The days when military installations and the communities in which they are located kept an arm’s-length from each other are long gone.
“In the early 1980s, you had everything within the confines of the base. And the base really did not talk to the local community. It was highly discouraged for a spouse to work,” said Kathleen Ferguson, an AFA board member and former principal deputy assistant secretary of the Air Force for installations, environment and energy, who moderated the discussion at AFA’s Air, Space & Cyber Conference. “Seventy percent of our families [now] live off base, and we are looking to increase opportunities for spouses to work.”
Air Force Chief of Staff Gen. Charles Q. Brown Jr., who was part of the panel, credited military spouses with leading the change in base-community relations. He cited the service’s 2021 “Five and Thrive” initiative, which focuses upon child care, health care, housing, education, and spouse employment.
The Five and Thrive plan took on added importance in recent years, Brown said, as inflation, skyrocketing housing prices, and the COVID-19 pandemic hit.
“We extended the temporary housing allowance, partly because it was taking people so long to find housing,” Brown said.
He added that he would like to see military families be able to plan a budget that is “not going to be a roller-coaster ride” once the economy stabilizes.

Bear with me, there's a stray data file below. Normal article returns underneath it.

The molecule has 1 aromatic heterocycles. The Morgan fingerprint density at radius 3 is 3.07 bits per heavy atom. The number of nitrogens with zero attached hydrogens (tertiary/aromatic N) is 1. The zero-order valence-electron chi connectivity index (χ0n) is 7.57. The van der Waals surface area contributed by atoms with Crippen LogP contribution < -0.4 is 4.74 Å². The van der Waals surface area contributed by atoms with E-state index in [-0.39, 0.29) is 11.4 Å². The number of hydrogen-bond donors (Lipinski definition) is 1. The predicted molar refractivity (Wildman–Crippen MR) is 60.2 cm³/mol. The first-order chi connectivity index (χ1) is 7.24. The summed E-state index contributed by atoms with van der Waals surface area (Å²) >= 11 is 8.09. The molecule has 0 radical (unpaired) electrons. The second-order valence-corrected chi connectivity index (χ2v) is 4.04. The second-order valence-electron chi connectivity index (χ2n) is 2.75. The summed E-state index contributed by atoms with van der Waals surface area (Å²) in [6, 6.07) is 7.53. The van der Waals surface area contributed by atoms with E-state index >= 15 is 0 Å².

“We’ve got to be a bit more responsive,” Brown said. “I think we have all the data, all the tools, but we have got to move a bit faster.”
When the Association of Defense Communities was established around 50 years ago, its primary focus was dealing with issues such as land use and the aftermath of base closures, said panelist Matt Borron, the organization’s executive director. Those issues are still relevant, he said, sharing space with the quality-of-life concerns addressed in Five and Thrive.
“The issues you want to tackle cannot be tackled only within the fence line,” Borron said. “All of this stuff transcends the fence line. And if you’re not working with your community, you’re not going to make a dent.”
Flexible responses that address specific circumstances typically work better than dogmatic top-down approaches, said panelist Robert Moriarty, deputy assistant secretary of the Air Force for installations.
“The Air Force is a large organization and we have a lot of authorities at our disposal,” he said. “Sometimes it takes a little bit of effort to make sure we’re in concert with that, and also working with the communities and the installation.”
Some situations are best addressed by the communities, Moriarty said, while the Air Force should try to tackle others.
“We’ve got to listen to those voices out there and see what the needs are. We have a tremendous amount of authority. We have a lot of tools at our disposal. It’s a matter of getting smart people to look at it,” Moriarty said.
Panelist Glen McDonald, who manages strategic projects and development at Gulf Coast State College in Panama City, Florida, provided a first-person testimony as to why good base-community relations are important. When Hurricane Michael ravaged the area in 2018, the wind and rain made no distinction between infrastructure and powerlines in the community and at nearby Tyndall Air Force Base. Community partnerships set up some six months before Michael hit provided what he called “small wins,” which sparked the arduous process of rebuilding. The base commander knew the local county and city managers, the sheriff, and other community leaders, McDonald said.
“It was very helpful. But I will tell you the foundation was set with community partnerships, and community leaders that work with wing commanders,” McDonald said. “My advice to everyone is don’t wait. Don’t think someone else is going to do it. Be kind and courageous and go talk to your military members. If you have an idea, don’t be afraid to talk about it.”